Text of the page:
Please ensure Javascript is enabled for purposes of website accessibility

One Person, No Vote? A Conversation with Carol Anderson

6:30 pm 8:00 PM
Graham Tyler Memorial Chapel, Park University

One Person, No Vote? A Conversation with Carol Anderson

6:30 pm 8:00 PM
Graham Tyler Memorial Chapel, Park University

In her new book, One Person, No Vote: How Voter Suppression is Destroying Our Democracy (long-listed for the 2018 National Book Award for Nonfiction!), Carol Anderson chronicles the rollbacks to African American participation in the vote since the 2013 Supreme Court decision Shelby County v. Holder. Anderson argues that Shelby eviscerated the Voting Rights Act of 1965, effectively allowing districts with a demonstrated history of racial discrimination to change voting requirements without approval from the Department of Justice.

At “One Person, No Vote? A Conversation With Carol Anderson,” Michelle Tyrene Johnson, KCUR’s race, identity, and culture reporter, moderated a discussion with Professor Carol Anderson about voter suppression. We took questions from the audience, and as with other American Public Square programs, fact checkers were on hand, and civility bells ensured that things didn’t get too heated during this important discussion.

Prof. Carol Anderson is the Charles Howard Candler Professor and Chair of African American Studies at Emory University. She is the author of the New York Times bestseller White Rage, which won the National Book Critics Circle Award, Bourgeois Radicals, and Eyes off the Prize. She lives in Atlanta, Georgia. Anderson taught history at the University of Missouri from 1996 to 2008.  She was awarded the William T. Kemper Fellowship for Teaching Excellence in 2001.

In her new book, One Person, No Vote, she focuses on the aftermath of Shelby Co. v. Holder, mapping out a story of government-dictated racial discrimination as more and more states adopt voter suppression laws. She explains how voter suppression works, from photo ID requirements to gerrymandering to poll closures, exploring the resistance: the organizing, activism, and court battles to restore the basic right to vote to all Americans as the nation gears up for the 2018 midterm elections.





Thanks to support from the William T. Kemper Foundation, we prepared facts and statistics about voting numbers and claims of voter suppression and voter fraud.

The FACT SHEET is compiled by professional research librarians. The librarians also collect suggested readings on the subject. We encourage you to read the articles before attending “One Person, No Vote? A Conversation With Carol Anderson.”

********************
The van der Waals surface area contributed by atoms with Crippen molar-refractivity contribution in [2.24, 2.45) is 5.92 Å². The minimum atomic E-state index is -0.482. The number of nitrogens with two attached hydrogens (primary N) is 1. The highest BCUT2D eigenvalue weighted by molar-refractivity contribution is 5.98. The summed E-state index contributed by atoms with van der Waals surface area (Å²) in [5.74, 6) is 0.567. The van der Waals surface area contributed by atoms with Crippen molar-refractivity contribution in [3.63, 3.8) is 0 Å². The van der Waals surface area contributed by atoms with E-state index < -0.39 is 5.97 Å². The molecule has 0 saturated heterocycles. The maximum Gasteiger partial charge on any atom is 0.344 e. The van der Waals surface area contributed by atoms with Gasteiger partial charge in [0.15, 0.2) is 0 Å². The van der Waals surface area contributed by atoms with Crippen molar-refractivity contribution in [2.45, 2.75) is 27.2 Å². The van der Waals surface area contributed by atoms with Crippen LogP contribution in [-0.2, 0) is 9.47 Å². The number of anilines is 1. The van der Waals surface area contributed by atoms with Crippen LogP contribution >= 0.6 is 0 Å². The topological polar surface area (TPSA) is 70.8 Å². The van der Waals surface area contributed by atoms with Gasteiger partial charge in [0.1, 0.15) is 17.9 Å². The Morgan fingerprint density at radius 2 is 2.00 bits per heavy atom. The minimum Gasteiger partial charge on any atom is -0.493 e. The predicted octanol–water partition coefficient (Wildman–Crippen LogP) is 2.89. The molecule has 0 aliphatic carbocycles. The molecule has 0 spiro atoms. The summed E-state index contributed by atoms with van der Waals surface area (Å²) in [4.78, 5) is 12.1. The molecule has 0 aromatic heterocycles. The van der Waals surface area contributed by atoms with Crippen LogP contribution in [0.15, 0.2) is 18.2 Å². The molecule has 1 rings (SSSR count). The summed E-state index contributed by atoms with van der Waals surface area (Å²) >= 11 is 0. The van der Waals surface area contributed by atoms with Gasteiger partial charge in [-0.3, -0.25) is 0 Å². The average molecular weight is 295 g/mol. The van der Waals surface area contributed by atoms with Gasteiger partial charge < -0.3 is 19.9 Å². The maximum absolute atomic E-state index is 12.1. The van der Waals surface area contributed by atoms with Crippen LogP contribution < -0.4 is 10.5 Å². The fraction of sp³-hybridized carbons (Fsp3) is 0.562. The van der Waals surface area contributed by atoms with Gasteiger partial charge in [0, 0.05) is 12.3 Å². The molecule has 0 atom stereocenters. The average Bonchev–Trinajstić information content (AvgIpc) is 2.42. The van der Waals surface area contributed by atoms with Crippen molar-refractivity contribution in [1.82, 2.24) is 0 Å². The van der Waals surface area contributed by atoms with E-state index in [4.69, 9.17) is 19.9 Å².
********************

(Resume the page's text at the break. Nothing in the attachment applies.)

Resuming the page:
Voting Rights Laws

Voting Rights Act of 1965

This act was a response to the injustices, obstacles and discrimination, along racial lines, to voting in certain states.

  • Section 2 of the Act prohibits literacy tests for voting.
  • Section 4 of the Act lays out a formula for identifying jurisdictions that have “potential for discrimination” based on past history. The act provides for the appointment of Federal examiners in those jurisdictions. The “covered jurisdictions” are the states of Alabama, Alaska, Arizona, Georgia, Louisiana, Mississippi, South Carolina, Texas, and Virginia, as well as some counties and townships in other states. Source
  • Section 5 of the act requires any changes to voting procedures in covered jurisdictions receive “preclearance” from either the District Court for the District of Columbia or the U.S. Attorney General. It is not meant to be in effect forever, but requires congressional reauthorization.
  • Sections 4 and 5 guarantee the enforcement of the 14th and 15th amendments.

National Voter Registration Act of 1993 (NVRA)

Signed by President Clinton “as a way to make it easier for all Americans to register to vote by allowing people to sign up at the DMV.” This applies to 44 states and the District of Columbia. Source

Shelby County v. Holder 133 S. Ct. 2612 (2013)

The Supreme Court decision that overturned Section 4 of the Voting Rights Act (the federal “preclearance” provision) and subsequently nullified Section 5. This provision applied extra oversight for jurisdictions with a history of racial discrimination in voting. Chief Justice John Roberts wrote, “voting discrimination still exists: no one doubts that.” “The effect of the Shelby County decision is that the jurisdictions identified by the coverage formula in Section 4(b) no longer need to seek preclearance for the new voting changes, unless they are covered by a separate court order entered under Section 3(c) of the Voting Rights Act.” Source